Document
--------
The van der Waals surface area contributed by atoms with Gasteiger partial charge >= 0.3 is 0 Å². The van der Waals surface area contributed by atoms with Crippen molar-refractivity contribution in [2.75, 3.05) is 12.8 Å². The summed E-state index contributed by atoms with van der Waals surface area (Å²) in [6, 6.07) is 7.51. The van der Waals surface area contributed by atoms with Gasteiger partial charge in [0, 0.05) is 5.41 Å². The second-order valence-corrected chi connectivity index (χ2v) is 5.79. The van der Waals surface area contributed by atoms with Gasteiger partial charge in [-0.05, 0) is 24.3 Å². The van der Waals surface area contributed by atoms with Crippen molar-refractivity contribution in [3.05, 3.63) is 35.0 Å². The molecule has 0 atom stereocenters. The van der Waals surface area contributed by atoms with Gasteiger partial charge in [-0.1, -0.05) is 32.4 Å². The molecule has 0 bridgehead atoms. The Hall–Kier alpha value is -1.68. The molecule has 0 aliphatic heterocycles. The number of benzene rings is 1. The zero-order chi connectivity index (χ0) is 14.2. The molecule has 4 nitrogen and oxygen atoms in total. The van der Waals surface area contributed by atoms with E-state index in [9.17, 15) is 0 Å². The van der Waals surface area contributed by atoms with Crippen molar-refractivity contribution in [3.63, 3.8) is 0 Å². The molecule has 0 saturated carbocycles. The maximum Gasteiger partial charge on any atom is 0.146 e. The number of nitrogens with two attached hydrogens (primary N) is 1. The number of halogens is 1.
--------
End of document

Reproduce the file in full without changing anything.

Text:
The van der Waals surface area contributed by atoms with Gasteiger partial charge >= 0.3 is 0 Å². The van der Waals surface area contributed by atoms with Crippen molar-refractivity contribution in [2.75, 3.05) is 12.8 Å². The summed E-state index contributed by atoms with van der Waals surface area (Å²) in [6, 6.07) is 7.51. The van der Waals surface area contributed by atoms with Gasteiger partial charge in [0, 0.05) is 5.41 Å². The second-order valence-corrected chi connectivity index (χ2v) is 5.79. The van der Waals surface area contributed by atoms with Gasteiger partial charge in [-0.05, 0) is 24.3 Å². The van der Waals surface area contributed by atoms with Crippen molar-refractivity contribution in [3.05, 3.63) is 35.0 Å². The molecule has 0 atom stereocenters. The van der Waals surface area contributed by atoms with Gasteiger partial charge in [-0.1, -0.05) is 32.4 Å². The molecule has 0 bridgehead atoms. The Hall–Kier alpha value is -1.68. The molecule has 0 aliphatic heterocycles. The number of benzene rings is 1. The zero-order chi connectivity index (χ0) is 14.2. The molecule has 4 nitrogen and oxygen atoms in total. The van der Waals surface area contributed by atoms with E-state index in [9.17, 15) is 0 Å². The van der Waals surface area contributed by atoms with Crippen molar-refractivity contribution in [3.63, 3.8) is 0 Å². The molecule has 0 saturated carbocycles. The maximum Gasteiger partial charge on any atom is 0.146 e. The number of nitrogens with two attached hydrogens (primary N) is 1. The number of halogens is 1.